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COMEDY : A Room of Their Own : Thanks to impresario Mitzi Shore and the Belly Room, for a while back in 1978-79 female comedians had a small spot to work in together, a place where they could be bad, get better and launch careers

April 11, 1993|LAWRENCE CHRISTON | Lawrence Christon is a Times staff writer.

There's something forever tantalizing about standing in an empty room that's had a past. You can feel the voices, the moods, the forms of human entanglement that have all transpired there and are now sealed off in silence, or dispersed in the memories of strangers. But there's little you can actually know.

That's certainly the case with the Belly Room, a small upstairs performance space that seats about 50, located at the center of the Comedy Store on Sunset Boulevard, itself a somewhat labyrinthine complex.

In the fall of 1978, club owner Mitzi Shore decided to convert what was once a room for belly dancers ("and other things," she says cryptically) to a venue where only women would perform, and where some unquestionably gifted women (such as Sandra Bernhard) did, under a few memorable circumstances. There was, for example, the night when a female heckler in the audience, a few abusive breaths short of being dead drunk, was dragged out by a bouncer and answered comedian Lotus Weinstock's earnest ministrations by belting her in the chops. To which Weinstock replied, "Thank you for sharing your pain."

Or the night Judy Carter fell onstage and twisted her ankle so badly that she thought it was broken while everyone else thought she was working on some new fusion of comedy and performance art, and sat back to see how it would play out while she cried for help.

Opinions and recollections about the place, which stayed open the better part of a year, vary so much that it might as well be called the Rashomon Room. Was it a historic antechamber for the current prominence of women in stand-up, or was it a negligible space? To this day, few can say for certain whether it was an idea whose pioneering time had come, or whether it wasn't a very good idea at all.

"It was a marginal venue that marginalized women," says writer-performer Emily Levine, creative consultant and head writer for TV's "Designing Women."

"It wasn't to my taste," says Joanne Astrow, a performer then and an artists' personal manager now. "I wasn't comfortable in that situation. For me, it was a gut sense of forced feeling that it'd be good for women. It was duplicitous."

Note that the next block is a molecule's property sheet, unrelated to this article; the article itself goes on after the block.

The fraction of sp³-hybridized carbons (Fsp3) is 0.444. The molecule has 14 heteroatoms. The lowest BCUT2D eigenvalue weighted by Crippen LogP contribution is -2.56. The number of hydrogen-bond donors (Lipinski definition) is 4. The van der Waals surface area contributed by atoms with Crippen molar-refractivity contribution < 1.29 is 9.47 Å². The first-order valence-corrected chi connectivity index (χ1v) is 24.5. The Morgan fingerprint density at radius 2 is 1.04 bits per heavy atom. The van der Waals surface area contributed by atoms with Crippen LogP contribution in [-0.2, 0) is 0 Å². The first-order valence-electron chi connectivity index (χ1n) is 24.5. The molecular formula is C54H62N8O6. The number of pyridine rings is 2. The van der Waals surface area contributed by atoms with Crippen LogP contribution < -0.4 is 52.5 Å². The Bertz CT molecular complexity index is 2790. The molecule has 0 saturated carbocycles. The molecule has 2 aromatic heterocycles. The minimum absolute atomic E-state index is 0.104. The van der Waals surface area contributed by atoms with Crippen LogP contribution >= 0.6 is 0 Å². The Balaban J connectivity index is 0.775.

"It was segregation," adds comedian Lois Bromfield.

Speaking for the affirmative side, Robin Tyler, who is an activist for the gay and lesbian movement, observes: "The Belly Room was good for a woman's point of view. We didn't have to do self-deprecating material. We really grew in that room."

"It set the precedent that women could be funny around each other," says Diane Nichols, who remains popular on the club circuit. "Before the Belly Room came along, club owners were reluctant to book us, thinking we'd be too competitive."

"It was a place where I could bring my ideals and craft," Weinstock says. "You did not have to compete to be successful. We were very giving."

Typically, there are performers who worked the room who think both alternatives are true.

"I met a fine group of women and shared a lot of good feelings," Astrow says. "And the room did highlight the fact that there were still very few women in comedy at the time."

If Levine takes a dim view of the way audiences were shuttled up en masse between Main Room shows, and similarly hustled back downstairs to catch the headliner, she reflects, "There were people there who created a spirit. It was a place where you could feel safe to experiment and talk to an audience."

"I was able to develop," Bromfield says. "I was under the illusion in the first five years (of my career) that being intelligent and opinionated would pay off. But at my age (37), as I look back, it's almost a blessing that I didn't get accepted into the little boys' club that went into television. If I'd ever gotten a sitcom, I could never have gotten to this stage in my material where my own point of view is recognizable."

One thing is certain. When Mitzi Shore says that "there's a lot of history in how stand-up evolved," the Belly Room occupies a small but crucial chapter. "I tell people, 'If you wanna work the road, work the road. If you wanna be a star, come to Hollywood.' "

Stand-up comedy in the mid-to-late '70s, when Jay Leno and David Letterman were gaining a toe-hold on their careers, was a relatively wide-open scene, fueled by the youthful energies of "Saturday Night Live" and fine-tuned to the decade's hapless tone of irony (this was the era of Watergate, OPEC and the Iran hostage crisis). There was still room for disparate voices, and by decade's end the commercial hunt was on as booking agents, talent coordinators, producers and managers started elbowing their way onto the relatively sparse club scene to hear them.

It was not a great decade for women in stand-up. If six minutes on the "Tonight Show" represented the entrance to comedy Valhalla, host Johnny Carson's general disinclination to finding women funny was a matter of public record.

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